Haftarah Parshat Korach (1 Samuel 11:14-12:22) outside of Israel
July 9, 2016 / 3 Tammuz 5776
Please note: In Israel we read Parshat Hukkat
Samuel was the prophet who introduced the institution of monarchy as the form of governance over the nation of Israel. He, however, exhibited a certain ambivalence toward this institution. At first, he seems to have been an enthusiastic advocate but quickly turns cynical. His cynicism was driven, in part, by his sense of feeling rejected as the people’s leader, but his objection also seems to have been theological, namely, that the appointment of an earthly king might interfere with the people’s acceptance of God as the true “King.”
In order to remind the people of God’s role in their lives, he takes recourse to a short recitation of God’s redemptive role in their history: “And Samuel said to the people: ‘It is the Lord who appointed Moses and Aaron and who brought your ancestors out of Egypt. Come, stand before the Lord while I cite all the kindnesses that the Lord has done to you and your ancestors. When Jacob came to Egypt, your fathers cried unto the Lord, and the Lord sent Moses and Aaron, who brought forth your ancestors out of Egypt, and settled in this place. But they forgot the Lord their God, and He gave them over into the hand of Sisera, the military commander of Hazor, into the hand of the Philistines, and into the hand of the king of Moab, and they fought against them. And they cried to the Lord, and said: ‘We have sinned, because we have forsaken the Lord, and have served the Baalim and the Ashtaroth; but now deliver us out of the hand of our enemies, and we will serve You.’ And the Lord sent Jerubbaal, and Bedan, and Jephthah, and Samuel, and delivered you out of the hand of your enemies on every side, and you dwelled in safety. And when ye saw that Nahash the king of the children of Ammon was advancing against you, you said to me (Samuel): ‘No, we must have a king reigning over us’; though the Lord your God was your king. Well, here is the king that you have chosen, and whom you have asked for; and, behold, the Lord has set a king over you.’” (12:6-12)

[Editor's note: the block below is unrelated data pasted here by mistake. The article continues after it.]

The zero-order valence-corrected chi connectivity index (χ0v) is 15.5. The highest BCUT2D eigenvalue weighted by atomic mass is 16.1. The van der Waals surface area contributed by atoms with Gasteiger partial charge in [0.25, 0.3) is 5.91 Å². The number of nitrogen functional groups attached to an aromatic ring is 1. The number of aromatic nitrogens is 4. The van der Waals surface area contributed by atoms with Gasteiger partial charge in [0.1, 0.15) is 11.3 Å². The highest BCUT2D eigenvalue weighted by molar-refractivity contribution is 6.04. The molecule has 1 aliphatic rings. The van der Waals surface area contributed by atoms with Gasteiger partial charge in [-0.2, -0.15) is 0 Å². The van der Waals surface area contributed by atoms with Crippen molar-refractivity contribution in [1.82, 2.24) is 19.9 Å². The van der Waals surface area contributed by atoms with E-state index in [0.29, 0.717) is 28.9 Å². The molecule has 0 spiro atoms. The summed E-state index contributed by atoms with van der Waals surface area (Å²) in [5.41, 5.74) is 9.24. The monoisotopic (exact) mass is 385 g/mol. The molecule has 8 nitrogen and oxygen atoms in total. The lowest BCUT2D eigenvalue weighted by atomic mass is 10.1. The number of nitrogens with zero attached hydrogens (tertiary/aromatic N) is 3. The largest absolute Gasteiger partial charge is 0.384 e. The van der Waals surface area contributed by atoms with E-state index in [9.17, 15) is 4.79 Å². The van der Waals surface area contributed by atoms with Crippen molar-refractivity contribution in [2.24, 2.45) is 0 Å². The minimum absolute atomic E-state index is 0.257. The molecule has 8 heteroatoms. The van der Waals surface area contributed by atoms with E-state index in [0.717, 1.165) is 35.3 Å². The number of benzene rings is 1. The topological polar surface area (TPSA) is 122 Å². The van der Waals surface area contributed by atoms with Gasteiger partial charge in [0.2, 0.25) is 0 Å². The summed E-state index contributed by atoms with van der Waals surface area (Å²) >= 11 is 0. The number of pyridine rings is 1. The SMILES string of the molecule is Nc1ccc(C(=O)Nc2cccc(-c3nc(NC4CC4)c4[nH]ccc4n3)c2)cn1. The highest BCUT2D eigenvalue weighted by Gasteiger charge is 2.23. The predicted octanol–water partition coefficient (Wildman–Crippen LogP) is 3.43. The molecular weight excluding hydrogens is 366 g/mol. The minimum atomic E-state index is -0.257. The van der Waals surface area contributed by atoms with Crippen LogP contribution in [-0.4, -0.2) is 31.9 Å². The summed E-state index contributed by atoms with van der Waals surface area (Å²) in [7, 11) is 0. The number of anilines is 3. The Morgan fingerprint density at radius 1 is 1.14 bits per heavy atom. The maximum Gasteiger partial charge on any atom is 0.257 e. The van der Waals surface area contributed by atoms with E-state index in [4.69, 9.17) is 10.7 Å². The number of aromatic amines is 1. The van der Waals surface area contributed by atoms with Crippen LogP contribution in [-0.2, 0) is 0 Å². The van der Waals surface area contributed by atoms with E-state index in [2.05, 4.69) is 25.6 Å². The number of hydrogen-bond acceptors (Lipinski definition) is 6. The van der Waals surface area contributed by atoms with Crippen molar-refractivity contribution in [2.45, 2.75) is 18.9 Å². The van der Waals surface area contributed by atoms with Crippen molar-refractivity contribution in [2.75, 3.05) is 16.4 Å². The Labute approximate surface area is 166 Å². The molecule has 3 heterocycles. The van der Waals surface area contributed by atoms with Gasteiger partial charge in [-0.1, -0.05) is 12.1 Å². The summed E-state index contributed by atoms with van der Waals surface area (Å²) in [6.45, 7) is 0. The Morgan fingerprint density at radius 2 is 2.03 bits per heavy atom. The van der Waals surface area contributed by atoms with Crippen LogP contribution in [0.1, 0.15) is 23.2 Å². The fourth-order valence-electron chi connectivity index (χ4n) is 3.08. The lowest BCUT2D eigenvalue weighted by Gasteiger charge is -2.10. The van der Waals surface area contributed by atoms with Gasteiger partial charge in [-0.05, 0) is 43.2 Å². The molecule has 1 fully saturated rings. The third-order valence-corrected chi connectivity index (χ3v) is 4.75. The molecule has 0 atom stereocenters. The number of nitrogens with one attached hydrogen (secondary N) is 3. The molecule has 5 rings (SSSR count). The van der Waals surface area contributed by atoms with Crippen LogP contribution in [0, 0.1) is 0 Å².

Samuel expresses a real reticence to the people’s dependence on human kings. He seems acutely aware of the potential deification of such a leader and of the potential for blind obedience which this might entail. In our day where we see “leaders” on the right and left who cast an almost hypnotic spell over their followers with promises of illusory “redemption”, one has a real sense of how right Samuel was in issuing his warning to the people to have a critical eye is choosing earthly leaders.